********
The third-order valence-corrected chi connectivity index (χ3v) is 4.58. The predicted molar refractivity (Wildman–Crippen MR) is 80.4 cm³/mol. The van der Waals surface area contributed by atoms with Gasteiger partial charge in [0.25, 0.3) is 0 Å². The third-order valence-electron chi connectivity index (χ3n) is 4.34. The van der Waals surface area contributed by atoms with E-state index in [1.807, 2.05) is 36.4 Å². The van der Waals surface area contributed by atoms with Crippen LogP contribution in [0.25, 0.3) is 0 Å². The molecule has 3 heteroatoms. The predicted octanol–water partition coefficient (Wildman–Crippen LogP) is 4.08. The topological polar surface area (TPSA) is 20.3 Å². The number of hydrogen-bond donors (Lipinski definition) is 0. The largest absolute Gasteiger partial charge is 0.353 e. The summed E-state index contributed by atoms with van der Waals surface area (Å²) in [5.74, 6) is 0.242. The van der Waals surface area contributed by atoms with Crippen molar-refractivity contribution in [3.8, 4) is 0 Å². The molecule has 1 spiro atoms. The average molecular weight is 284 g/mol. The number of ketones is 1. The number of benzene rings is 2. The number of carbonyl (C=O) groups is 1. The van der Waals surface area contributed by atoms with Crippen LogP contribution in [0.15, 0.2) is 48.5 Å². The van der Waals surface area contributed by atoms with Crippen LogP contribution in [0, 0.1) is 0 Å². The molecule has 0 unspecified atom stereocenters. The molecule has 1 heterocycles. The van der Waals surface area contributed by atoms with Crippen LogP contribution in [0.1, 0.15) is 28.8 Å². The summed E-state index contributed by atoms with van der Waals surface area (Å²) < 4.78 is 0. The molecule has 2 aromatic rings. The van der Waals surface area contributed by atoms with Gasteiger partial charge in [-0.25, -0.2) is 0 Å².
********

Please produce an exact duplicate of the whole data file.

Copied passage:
The third-order valence-corrected chi connectivity index (χ3v) is 4.58. The predicted molar refractivity (Wildman–Crippen MR) is 80.4 cm³/mol. The van der Waals surface area contributed by atoms with Gasteiger partial charge in [0.25, 0.3) is 0 Å². The third-order valence-electron chi connectivity index (χ3n) is 4.34. The van der Waals surface area contributed by atoms with E-state index in [1.807, 2.05) is 36.4 Å². The van der Waals surface area contributed by atoms with Crippen LogP contribution in [0.25, 0.3) is 0 Å². The molecule has 3 heteroatoms. The predicted octanol–water partition coefficient (Wildman–Crippen LogP) is 4.08. The topological polar surface area (TPSA) is 20.3 Å². The number of hydrogen-bond donors (Lipinski definition) is 0. The largest absolute Gasteiger partial charge is 0.353 e. The summed E-state index contributed by atoms with van der Waals surface area (Å²) in [5.74, 6) is 0.242. The van der Waals surface area contributed by atoms with Crippen molar-refractivity contribution in [3.8, 4) is 0 Å². The molecule has 1 spiro atoms. The average molecular weight is 284 g/mol. The number of ketones is 1. The number of benzene rings is 2. The number of carbonyl (C=O) groups is 1. The van der Waals surface area contributed by atoms with Crippen LogP contribution in [0.15, 0.2) is 48.5 Å². The van der Waals surface area contributed by atoms with Crippen LogP contribution in [0, 0.1) is 0 Å². The molecule has 0 unspecified atom stereocenters. The molecule has 1 heterocycles. The van der Waals surface area contributed by atoms with Crippen LogP contribution in [0.1, 0.15) is 28.8 Å². The summed E-state index contributed by atoms with van der Waals surface area (Å²) < 4.78 is 0. The molecule has 2 aromatic rings. The van der Waals surface area contributed by atoms with Gasteiger partial charge in [-0.25, -0.2) is 0 Å².